Let­ters

Automobile - - Contents -

Liam Dwyer’s story res­onates and au­ton­o­mous cars ag­gra­vate in this month’s reader mis­sives.

I A M T R U LY in­spired by Arthur

St. An­toine’s pro­file of Liam Dwyer (“War­rior at the Wheel,” June).

Liam lost his leg to an IED af­ter serv­ing in the Marines in both Iraq and Afghanistan but is now rac­ing Maz­das in IMSA. Hard­core! I am a Viet­nam vet­eran (101st Air­borne Di­vi­sion, 1969-70) who fell last sum­mer and shat­tered my an­kle and foot. The an­kle has healed, but now I’m deal­ing with Char­cot foot and sig­nals that only slowly reach from brain to feet, due to MS (from Agent Orange) and di­a­betes. I am not driv­ing IMSA events yet, but I’ve grad­u­ated from wheel­chair to walker to Lof­s­trand crutches, and now, af­ter the VA in­stalled hand con­trols on my Subaru, I’m back driv­ing around the Fin­ger Lakes. Too bad I sold my 2002 WRX. Drive on, Liam—maybe I’ll see you at Watkins Glen!

PAUL SCIPIONE

Canandaigua, New York As I sat down tonight to read the lat­est edi­tion of Au­to­mo­bile, I can’t tell you how much I en­joy your mag­a­zine. The ar­ti­cle on Liam Dwyer was not only grat­i­fy­ing, but, I have to ad­mit, I had tears in my eyes. This man is in­cred­i­ble, and I per­son­ally want to thank him for his ser­vice to our coun­try. I will now be his big­gest fan, and please keep us up­dated on his fu­ture en­deav­ors. Great ar­ti­cle! GREG JOR­DAN

Abing­don, Vir­ginia Liam Dwyer’s story is both sear­ing and in­spir­ing. The tale of a se­verely wounded Marine who achieves his dream of rac­ing cars is one of the finest ar­ti­cles ever pub­lished in Au­to­mo­bile and is a rea­son the mag­a­zine stands out in the au­to­mo­tive-me­dia sec­tor. When JFK be­came pres­i­dent, he chal­lenged Amer­i­cans to find ways to serve our coun­try, not just our­selves. While it of­ten seems Amer­i­cans have cho­sen to fo­cus on find­ing a com­fort level and pur­sue com­fort­able lives, Dwyer and his com­rades-in-arms prove there are still many who will not shirk a chal­lenge. Well done to them and to the staff at Au­to­mo­bile.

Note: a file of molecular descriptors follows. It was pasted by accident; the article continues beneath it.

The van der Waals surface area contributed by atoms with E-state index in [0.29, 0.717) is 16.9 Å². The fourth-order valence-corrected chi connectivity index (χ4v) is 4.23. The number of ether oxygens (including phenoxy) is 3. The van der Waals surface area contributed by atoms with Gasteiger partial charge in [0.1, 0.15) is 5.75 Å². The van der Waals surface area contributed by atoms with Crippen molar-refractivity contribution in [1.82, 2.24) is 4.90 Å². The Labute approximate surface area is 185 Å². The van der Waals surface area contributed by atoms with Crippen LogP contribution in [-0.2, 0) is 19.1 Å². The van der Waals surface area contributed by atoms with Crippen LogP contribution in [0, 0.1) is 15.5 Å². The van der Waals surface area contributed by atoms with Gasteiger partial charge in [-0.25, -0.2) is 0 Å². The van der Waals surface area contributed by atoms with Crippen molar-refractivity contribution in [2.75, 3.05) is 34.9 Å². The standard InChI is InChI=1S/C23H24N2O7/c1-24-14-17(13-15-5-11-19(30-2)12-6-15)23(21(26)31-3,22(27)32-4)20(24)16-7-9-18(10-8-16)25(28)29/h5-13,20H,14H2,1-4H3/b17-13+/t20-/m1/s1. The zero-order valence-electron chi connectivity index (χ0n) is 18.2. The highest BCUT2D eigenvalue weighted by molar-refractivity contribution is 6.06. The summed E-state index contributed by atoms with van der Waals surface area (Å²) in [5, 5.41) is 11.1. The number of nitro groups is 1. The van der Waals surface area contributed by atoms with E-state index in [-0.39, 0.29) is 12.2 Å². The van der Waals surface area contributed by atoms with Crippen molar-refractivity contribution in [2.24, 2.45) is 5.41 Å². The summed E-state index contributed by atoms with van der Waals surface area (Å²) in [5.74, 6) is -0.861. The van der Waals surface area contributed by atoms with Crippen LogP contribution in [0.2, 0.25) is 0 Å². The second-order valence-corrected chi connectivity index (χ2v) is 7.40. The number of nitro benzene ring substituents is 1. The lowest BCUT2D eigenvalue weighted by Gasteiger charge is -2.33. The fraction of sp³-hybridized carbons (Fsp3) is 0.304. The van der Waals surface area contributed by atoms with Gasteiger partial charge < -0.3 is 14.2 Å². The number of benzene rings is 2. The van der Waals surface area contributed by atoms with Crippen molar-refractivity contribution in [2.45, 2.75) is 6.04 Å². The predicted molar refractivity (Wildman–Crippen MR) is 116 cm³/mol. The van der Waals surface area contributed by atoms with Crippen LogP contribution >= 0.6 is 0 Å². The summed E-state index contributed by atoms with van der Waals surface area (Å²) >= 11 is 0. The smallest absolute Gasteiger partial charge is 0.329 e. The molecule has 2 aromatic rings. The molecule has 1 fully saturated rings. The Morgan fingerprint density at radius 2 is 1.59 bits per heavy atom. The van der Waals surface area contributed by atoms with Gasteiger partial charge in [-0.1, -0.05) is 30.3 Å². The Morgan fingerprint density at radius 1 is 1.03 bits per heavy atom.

D.S. HOLMES

South Hill, Washington My wife is used to see­ing me read Au­to­mo­bile while gig­gling and laugh­ing, but I be­lieve this is the first time she’s seen me read it with tears in my eyes. Thank you for shar­ing Liam Dwyer’s story, and thank you, Liam, for your in­cred­i­ble sac­ri­fice. SEAN CAIN

Cham­pion, Texas Your fea­ture story on Liam Dwyer is an ex­am­ple of ex­actly why I main­tain my sub­scrip­tion to Au­to­mo­bile over all other car mag­a­zines. Ter­rific story, and told well. Thanks, Arthur St. An­toine, for your writ­ing, and thanks, Liam, for your ser­vice and courage. Race on.

CLARKE THOMP­SON

Pe­abody, Mas­sachusetts

BOO AU­TON­OMY

Mike Floyd in his July col­umn men­tioned how ge­ofenc­ing will prob­a­bly be nec­es­sary, at least in the short term, for hu­man safety dur­ing test­ing of au­ton­o­mous ve­hi­cles. Like maybe for all of Man­hat­tan and other ur­ban busi­ness dis­tricts. Boo! We hu­mans pay taxes up the wa­zoo to main­tain the roads that al­low ac­cess to said busi­ness dis­tricts. So now not only do we not get ac­cess, but we will also have to find al­ter­nate park­ing ar­range­ments and trans­porta­tion to our work­places? And that “tem­po­rary”